September 1, 2005 --Today The Korea Times ran a generally good piece by Chung Ah-young headlined "Two Forensic Nurses Work to Help Sex Assault Victims." The report explains that 33-year-old nurses Youk Gi-young and Lee Kyung-a, the first forensic nurses in Korea, have begun to care for the victims of sexual assault and gather key evidence for the prosecution of perpetrators.
The piece reports that Youk and Lee, both experienced nurses, were among five recent graduates of a "forensic nursing course at the Department of Forensic Medicine, Kyungpook National University School of Medicine." The piece suggests that the program also graduated police officers and teachers, though it does not explain why those other professionals would be in a "nursing" course, nor give details about who taught the course at the "School of Medicine." Elsewhere, the piece suggests that the program was conducted by a "department of forensic nursing." In any case, since June, the two nurses have reportedly worked at the Sunflower Children Center, a sexual violence victim protection center in Taegu. The piece reports that forensic nurses "treat the patients, including the victims of sexual assault, child and spousal abuse, and unexplained or accidental death or trauma." It quotes Youk as saying that she is there to "help victims feel secure after trauma," to "collect physical evidence from sex offenders," and to "conduct a scientific investigation for evidence." Lee stresses the importance of such physical evidence in sexual assault cases, in which there is often no witness beyond the victim and the offender. At the Center, which "opened in June in cooperation with the Ministry of Gender Equality and Family," the nurses will reportedly gather evidence from victims and their clothing "without a police officer in attendance." Commendably, the piece reports that Lee "said that there is a lot to be desired in the forensic nursing field as the victims of sexual violence still remain reluctant to get help" from the Center. Lee also expresses interest in further study in the United States, which she says has "a well-established forensic nursing certificate program."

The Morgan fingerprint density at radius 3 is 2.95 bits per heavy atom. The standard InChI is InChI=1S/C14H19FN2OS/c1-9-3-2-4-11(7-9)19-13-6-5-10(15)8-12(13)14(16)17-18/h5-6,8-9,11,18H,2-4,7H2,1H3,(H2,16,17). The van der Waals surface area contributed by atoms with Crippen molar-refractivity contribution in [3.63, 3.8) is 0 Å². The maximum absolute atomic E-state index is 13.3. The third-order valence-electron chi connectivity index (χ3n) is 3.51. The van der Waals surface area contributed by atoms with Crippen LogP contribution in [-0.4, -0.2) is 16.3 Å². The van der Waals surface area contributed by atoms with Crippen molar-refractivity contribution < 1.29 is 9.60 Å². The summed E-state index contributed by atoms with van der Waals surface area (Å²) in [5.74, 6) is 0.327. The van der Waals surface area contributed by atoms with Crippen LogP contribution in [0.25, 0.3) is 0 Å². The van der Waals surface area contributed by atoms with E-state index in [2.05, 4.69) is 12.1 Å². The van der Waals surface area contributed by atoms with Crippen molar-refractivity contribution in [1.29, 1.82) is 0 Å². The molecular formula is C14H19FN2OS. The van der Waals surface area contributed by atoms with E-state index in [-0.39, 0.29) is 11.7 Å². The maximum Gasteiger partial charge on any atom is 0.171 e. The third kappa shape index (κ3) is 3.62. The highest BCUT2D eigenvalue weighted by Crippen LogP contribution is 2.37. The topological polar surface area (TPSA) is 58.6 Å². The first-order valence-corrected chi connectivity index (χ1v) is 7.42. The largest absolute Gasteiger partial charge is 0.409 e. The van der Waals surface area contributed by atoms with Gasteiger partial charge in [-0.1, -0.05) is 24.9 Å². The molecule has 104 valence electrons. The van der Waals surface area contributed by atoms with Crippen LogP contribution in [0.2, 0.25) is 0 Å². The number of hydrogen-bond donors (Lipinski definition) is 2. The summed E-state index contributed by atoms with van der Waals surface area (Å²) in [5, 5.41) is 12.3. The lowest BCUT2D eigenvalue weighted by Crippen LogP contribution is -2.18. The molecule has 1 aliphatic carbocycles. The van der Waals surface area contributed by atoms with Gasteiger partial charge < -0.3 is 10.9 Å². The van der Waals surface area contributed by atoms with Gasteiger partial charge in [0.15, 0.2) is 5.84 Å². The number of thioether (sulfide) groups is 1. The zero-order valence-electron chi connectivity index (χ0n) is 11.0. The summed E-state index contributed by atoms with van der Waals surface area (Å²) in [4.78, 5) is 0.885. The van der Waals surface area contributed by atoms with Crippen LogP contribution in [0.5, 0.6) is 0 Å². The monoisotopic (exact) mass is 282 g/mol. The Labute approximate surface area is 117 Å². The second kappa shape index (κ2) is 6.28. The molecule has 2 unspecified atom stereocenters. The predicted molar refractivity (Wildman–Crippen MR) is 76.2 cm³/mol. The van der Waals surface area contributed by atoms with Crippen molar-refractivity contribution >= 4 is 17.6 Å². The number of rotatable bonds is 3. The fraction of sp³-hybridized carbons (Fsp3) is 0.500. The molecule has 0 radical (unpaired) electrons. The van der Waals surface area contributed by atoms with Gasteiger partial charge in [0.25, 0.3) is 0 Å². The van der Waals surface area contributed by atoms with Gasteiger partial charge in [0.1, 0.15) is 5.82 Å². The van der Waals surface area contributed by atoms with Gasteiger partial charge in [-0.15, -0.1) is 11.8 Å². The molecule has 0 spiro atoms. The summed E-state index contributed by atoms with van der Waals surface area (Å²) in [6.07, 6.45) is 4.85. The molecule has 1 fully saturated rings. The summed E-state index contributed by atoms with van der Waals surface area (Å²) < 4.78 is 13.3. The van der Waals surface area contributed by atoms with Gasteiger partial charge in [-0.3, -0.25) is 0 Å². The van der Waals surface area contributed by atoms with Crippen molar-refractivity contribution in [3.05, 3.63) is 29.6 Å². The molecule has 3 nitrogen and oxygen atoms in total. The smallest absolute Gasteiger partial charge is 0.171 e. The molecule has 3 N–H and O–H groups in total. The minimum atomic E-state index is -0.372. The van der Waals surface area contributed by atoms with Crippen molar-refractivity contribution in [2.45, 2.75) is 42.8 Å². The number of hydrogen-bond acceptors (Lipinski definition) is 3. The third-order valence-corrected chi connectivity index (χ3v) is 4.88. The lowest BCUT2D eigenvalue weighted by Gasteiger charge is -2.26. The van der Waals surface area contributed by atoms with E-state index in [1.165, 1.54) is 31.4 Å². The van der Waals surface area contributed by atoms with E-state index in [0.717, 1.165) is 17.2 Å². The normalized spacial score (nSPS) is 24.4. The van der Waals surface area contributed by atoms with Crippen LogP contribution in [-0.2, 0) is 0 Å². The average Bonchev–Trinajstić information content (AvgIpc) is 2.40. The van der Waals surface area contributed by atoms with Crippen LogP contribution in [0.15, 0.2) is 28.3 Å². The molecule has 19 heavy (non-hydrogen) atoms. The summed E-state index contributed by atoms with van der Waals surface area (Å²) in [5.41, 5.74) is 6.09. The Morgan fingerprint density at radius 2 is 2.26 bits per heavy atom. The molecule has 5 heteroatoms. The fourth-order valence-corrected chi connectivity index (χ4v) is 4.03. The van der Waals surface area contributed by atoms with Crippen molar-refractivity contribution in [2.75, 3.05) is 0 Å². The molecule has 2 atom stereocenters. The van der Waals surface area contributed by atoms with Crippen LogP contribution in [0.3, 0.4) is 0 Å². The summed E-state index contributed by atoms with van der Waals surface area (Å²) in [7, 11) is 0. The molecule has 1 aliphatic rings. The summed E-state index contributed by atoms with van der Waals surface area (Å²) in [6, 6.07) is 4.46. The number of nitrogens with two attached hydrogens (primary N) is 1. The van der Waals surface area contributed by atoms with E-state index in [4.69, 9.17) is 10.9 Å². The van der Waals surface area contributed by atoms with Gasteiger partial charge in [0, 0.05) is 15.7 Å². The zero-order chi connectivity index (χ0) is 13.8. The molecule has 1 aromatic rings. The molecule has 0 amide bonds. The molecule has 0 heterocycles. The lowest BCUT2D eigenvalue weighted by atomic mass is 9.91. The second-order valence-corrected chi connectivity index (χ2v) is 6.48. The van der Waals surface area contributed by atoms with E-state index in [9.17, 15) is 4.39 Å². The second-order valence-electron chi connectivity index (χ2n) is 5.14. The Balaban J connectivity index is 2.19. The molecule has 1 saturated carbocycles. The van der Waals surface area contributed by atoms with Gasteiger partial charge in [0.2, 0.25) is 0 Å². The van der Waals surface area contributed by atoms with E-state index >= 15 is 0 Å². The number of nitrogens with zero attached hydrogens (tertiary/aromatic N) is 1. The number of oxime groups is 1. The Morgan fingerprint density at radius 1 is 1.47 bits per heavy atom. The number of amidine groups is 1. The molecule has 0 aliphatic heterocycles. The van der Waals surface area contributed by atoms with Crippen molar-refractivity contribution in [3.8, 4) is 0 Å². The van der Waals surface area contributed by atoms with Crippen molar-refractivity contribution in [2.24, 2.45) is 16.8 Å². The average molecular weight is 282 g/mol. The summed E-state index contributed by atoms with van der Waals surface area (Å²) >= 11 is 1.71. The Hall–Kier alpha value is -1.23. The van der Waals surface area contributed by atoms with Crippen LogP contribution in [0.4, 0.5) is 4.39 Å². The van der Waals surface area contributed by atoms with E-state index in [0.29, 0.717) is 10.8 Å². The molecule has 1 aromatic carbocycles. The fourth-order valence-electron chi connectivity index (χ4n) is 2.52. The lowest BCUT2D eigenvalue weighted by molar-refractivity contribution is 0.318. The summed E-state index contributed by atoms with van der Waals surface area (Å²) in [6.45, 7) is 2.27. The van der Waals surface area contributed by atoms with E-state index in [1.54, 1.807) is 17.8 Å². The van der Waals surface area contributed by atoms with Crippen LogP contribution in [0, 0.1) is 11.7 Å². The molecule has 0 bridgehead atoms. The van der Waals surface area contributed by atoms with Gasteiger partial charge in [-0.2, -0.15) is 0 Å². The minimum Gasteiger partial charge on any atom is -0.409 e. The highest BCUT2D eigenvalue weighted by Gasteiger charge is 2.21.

The piece gives a good basic picture of what forensic nurses do and why it is so important. It might have explained more about the nature of the training program, why non-nurses were in the program, and what those professionals are doing with their training. It might also have described the physical care forensic nurses can provide to victims, and included comment from the criminal justice professionals with whom the nurses will work. Even so, we commend Chung Ah-young and the Korea Times for the timely report on this important topic.
See the article "Two Forensic Nurses Work to Help Sex Assault Victims" in the September 1, 2005 edition of the Korea Times.